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Several Colorado lawmakers and advocacy groups have teamed up to introduce a bill that aims to dismantle the school-to-prison pipeline. The bill was created by Colorado State Representative Leslie Herod and Colorado State Senator Janet Buckner who teamed up with Padres & Jóvenes Unidos, Colorado Cross-Disability Coalition, NAACP State Conference, Stand for Children, and others. The bill, SB-21-182, looks to reform the way discipline in schools is handled.

“In Colorado, 120,082 students attend schools with police on staff, but no school psychologist,” Representative Herod said in a statement. She continues, “Students need mental and emotional support, not court dates and handcuffs. Our bill works to end the criminalization of youth behavior by decreasing the use of ticketing and law enforcement interaction. We must replace today’s antiquated discipline tactics with compassionate, evidence-based intervention strategies. It’s really just common sense.”

The lawmakers point to the disproportionate amount of punishments given to students of color as opposed to their white counterparts as a main problem of current disciplinary action. In Colorado during the 2018-2019 school year, Hispanic students were 1.7 times more likely than white students to be suspended and Black students were 3.2 times more likely to be suspended than white students.

Studies also show that students who have been suspended were less likely to earn a bachelor’s degree or a high school diploma, and were more likely to repeat a grade, dropout or end up in the juvenile system. Black and Brown students have also been found to receive stricter punishments than their white counterparts.

The bill will make it so that schools will have to improve their discipline reporting and address disproportionate discipline as well as implement a higher standard for suspension.

“For too many children—especially our Black and Latinx children and children with unique learning needs—entering our classrooms means they stop being seen as children, as scholars, and start being seen as statistics. Black, Latinx, and queer students and students with learning, attention, and behavior disorders deserve to learn and grow in an environment where who they are as people is celebrated rather than punished.” Rosemary Lytle, State President, NAACP Colorado Montana Wyoming State Conference, said in a statement. “This bill will move schools toward becoming spaces where all children have the opportunity to be their joyful, curious selves while they grow and gain the skills and knowledge that will help our state meet its current and future challenges.”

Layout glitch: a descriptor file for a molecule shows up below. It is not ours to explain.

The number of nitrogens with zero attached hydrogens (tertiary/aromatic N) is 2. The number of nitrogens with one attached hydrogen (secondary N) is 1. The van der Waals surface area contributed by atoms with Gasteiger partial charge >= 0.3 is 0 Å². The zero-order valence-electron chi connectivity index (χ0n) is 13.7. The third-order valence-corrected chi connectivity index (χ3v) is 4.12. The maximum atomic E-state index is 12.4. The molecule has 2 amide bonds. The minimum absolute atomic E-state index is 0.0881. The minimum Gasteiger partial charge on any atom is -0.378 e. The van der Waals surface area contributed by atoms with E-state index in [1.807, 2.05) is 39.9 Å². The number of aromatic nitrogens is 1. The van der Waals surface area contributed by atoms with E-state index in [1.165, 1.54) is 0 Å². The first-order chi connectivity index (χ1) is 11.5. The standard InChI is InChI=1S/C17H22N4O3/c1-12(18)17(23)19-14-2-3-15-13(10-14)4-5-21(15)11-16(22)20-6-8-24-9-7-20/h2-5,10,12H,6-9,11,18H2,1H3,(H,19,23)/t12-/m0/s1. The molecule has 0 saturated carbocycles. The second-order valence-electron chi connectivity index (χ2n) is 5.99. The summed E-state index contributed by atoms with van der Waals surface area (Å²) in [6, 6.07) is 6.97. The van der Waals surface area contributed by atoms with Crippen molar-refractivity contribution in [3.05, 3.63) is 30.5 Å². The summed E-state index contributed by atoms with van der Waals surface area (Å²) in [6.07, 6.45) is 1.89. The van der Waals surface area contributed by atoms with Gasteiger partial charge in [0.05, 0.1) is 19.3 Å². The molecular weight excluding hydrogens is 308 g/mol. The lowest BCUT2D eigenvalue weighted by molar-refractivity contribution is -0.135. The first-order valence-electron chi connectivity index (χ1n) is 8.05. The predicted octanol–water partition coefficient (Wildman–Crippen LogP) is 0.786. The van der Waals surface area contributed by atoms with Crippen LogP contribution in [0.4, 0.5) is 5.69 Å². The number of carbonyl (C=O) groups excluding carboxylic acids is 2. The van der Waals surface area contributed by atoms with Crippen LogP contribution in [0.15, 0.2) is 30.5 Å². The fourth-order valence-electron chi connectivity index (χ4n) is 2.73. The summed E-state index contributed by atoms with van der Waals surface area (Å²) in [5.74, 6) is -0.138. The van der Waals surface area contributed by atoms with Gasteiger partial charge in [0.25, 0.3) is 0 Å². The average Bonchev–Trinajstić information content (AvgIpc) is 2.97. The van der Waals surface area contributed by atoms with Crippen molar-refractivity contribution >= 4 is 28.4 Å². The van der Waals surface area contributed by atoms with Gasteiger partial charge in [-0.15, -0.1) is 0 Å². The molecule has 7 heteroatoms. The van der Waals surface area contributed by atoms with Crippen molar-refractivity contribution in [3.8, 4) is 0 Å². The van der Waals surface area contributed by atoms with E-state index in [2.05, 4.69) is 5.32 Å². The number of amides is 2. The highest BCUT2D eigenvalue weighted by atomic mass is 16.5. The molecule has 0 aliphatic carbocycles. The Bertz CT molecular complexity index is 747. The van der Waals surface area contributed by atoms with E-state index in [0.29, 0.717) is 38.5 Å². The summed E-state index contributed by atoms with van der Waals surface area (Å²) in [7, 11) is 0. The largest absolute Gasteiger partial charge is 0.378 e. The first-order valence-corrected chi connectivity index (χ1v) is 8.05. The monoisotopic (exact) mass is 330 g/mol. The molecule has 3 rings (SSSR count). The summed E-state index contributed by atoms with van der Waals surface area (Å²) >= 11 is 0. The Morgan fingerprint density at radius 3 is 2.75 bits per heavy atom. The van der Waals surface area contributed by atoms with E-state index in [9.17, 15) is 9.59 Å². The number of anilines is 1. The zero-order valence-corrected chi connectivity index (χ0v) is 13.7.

Lawmakers who wrote the bill aim to change several key components of the relationship between schools and law enforcement, seeking to reduce the amount of tickets and arrests that occur at Colorado schools. Over the past six years there have been in Colorado schools, with 68 percent of those tickets going to children aged 15 and younger.

In Denver Public Schools, for every 1,000 students, 4.3 white students were ticketed as opposed 10.2 Black students and 8.5 Hispanic students. The bill will ensure that there are alternative methods of discipline that can be taken before turning over a student to law enforcement, such as getting students help by providing mental health professionals. It will also ban certain offenses from being ticketed.

The legislation would create standards for school resource officers, which are the officers on campus. The guidelines would require regular evaluations of the student resource officer that checks frequency in ticketing and evaluate the steps the officer has taken to apply restorative, preventative and trauma-informed approaches to discipline.

Senator Kent Buckner, who formerly worked in education, talked about the need for change in a system that targets and criminalizes students, usually those of color.

“It was often the case that administrators would not know how to effectively address the needs of these students. These students overwhelmingly tended to be Black and Latinx and did not get the resources that they needed to succeed. I want my grandchildren to grow up in an environment where they are supported through their missteps, not taken away in handcuffs.”

This content was originally published here.